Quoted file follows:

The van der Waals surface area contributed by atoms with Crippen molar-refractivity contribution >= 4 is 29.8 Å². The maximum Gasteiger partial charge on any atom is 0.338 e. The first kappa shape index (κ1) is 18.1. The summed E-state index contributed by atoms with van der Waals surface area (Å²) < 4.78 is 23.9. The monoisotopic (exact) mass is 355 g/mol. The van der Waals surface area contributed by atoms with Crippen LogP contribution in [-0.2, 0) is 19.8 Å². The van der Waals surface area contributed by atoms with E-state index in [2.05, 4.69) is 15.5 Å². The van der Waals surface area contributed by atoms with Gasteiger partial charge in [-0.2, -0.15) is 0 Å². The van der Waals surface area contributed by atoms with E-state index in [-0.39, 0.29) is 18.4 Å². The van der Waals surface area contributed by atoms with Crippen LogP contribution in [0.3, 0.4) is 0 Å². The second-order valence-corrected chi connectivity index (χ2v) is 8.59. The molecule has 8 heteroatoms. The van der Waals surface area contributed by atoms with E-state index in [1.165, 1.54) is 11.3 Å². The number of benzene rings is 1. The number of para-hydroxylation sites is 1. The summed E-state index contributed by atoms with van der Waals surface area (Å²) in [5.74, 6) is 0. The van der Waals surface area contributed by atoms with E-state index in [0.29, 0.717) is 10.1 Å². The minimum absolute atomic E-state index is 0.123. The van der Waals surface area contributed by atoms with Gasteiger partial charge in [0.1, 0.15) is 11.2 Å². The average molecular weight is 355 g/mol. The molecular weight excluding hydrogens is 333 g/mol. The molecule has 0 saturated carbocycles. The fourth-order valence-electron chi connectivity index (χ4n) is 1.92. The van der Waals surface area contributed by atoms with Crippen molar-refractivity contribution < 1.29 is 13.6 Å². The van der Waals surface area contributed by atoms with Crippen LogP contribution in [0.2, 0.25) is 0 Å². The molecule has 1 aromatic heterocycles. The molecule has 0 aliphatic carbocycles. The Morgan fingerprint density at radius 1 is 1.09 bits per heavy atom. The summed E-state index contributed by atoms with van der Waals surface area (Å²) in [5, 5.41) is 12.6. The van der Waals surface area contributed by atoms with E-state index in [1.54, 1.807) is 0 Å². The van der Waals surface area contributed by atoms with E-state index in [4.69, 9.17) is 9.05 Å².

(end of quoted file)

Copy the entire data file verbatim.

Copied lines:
The van der Waals surface area contributed by atoms with Crippen molar-refractivity contribution >= 4 is 29.8 Å². The maximum Gasteiger partial charge on any atom is 0.338 e. The first kappa shape index (κ1) is 18.1. The summed E-state index contributed by atoms with van der Waals surface area (Å²) < 4.78 is 23.9. The monoisotopic (exact) mass is 355 g/mol. The van der Waals surface area contributed by atoms with Crippen LogP contribution in [-0.2, 0) is 19.8 Å². The van der Waals surface area contributed by atoms with E-state index in [2.05, 4.69) is 15.5 Å². The van der Waals surface area contributed by atoms with Gasteiger partial charge in [-0.2, -0.15) is 0 Å². The van der Waals surface area contributed by atoms with E-state index in [-0.39, 0.29) is 18.4 Å². The van der Waals surface area contributed by atoms with Crippen LogP contribution in [0.3, 0.4) is 0 Å². The second-order valence-corrected chi connectivity index (χ2v) is 8.59. The molecule has 8 heteroatoms. The van der Waals surface area contributed by atoms with E-state index in [1.165, 1.54) is 11.3 Å². The number of benzene rings is 1. The number of para-hydroxylation sites is 1. The summed E-state index contributed by atoms with van der Waals surface area (Å²) in [5.74, 6) is 0. The van der Waals surface area contributed by atoms with E-state index in [0.29, 0.717) is 10.1 Å². The minimum absolute atomic E-state index is 0.123. The van der Waals surface area contributed by atoms with Gasteiger partial charge in [0.1, 0.15) is 11.2 Å². The average molecular weight is 355 g/mol. The molecular weight excluding hydrogens is 333 g/mol. The molecule has 0 saturated carbocycles. The fourth-order valence-electron chi connectivity index (χ4n) is 1.92. The van der Waals surface area contributed by atoms with Crippen molar-refractivity contribution < 1.29 is 13.6 Å². The van der Waals surface area contributed by atoms with Crippen LogP contribution in [0.2, 0.25) is 0 Å². The molecule has 1 aromatic heterocycles. The molecule has 0 aliphatic carbocycles. The Morgan fingerprint density at radius 1 is 1.09 bits per heavy atom. The summed E-state index contributed by atoms with van der Waals surface area (Å²) in [5, 5.41) is 12.6. The van der Waals surface area contributed by atoms with E-state index in [1.54, 1.807) is 0 Å². The van der Waals surface area contributed by atoms with E-state index in [4.69, 9.17) is 9.05 Å².